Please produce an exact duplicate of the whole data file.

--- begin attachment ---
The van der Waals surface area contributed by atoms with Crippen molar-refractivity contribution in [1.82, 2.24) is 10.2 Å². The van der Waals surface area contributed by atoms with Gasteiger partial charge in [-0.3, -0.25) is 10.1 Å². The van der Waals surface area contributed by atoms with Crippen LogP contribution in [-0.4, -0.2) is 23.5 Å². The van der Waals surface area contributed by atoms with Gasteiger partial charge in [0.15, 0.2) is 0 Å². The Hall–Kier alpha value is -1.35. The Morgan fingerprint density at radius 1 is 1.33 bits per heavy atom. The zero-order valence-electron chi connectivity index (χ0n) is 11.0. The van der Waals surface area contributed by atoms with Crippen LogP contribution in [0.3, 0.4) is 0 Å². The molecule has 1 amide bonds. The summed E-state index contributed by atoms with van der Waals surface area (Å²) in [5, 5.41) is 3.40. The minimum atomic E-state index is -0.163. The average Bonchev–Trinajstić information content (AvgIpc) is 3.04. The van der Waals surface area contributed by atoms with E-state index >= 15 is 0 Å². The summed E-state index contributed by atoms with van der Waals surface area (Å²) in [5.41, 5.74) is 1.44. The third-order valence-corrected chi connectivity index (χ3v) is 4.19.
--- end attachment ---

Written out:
The van der Waals surface area contributed by atoms with Crippen molar-refractivity contribution in [1.82, 2.24) is 10.2 Å². The van der Waals surface area contributed by atoms with Gasteiger partial charge in [-0.3, -0.25) is 10.1 Å². The van der Waals surface area contributed by atoms with Crippen LogP contribution in [-0.4, -0.2) is 23.5 Å². The van der Waals surface area contributed by atoms with Gasteiger partial charge in [0.15, 0.2) is 0 Å². The Hall–Kier alpha value is -1.35. The Morgan fingerprint density at radius 1 is 1.33 bits per heavy atom. The zero-order valence-electron chi connectivity index (χ0n) is 11.0. The van der Waals surface area contributed by atoms with Crippen LogP contribution in [0.3, 0.4) is 0 Å². The molecule has 1 amide bonds. The summed E-state index contributed by atoms with van der Waals surface area (Å²) in [5, 5.41) is 3.40. The minimum atomic E-state index is -0.163. The average Bonchev–Trinajstić information content (AvgIpc) is 3.04. The van der Waals surface area contributed by atoms with E-state index >= 15 is 0 Å². The summed E-state index contributed by atoms with van der Waals surface area (Å²) in [5.41, 5.74) is 1.44. The third-order valence-corrected chi connectivity index (χ3v) is 4.19.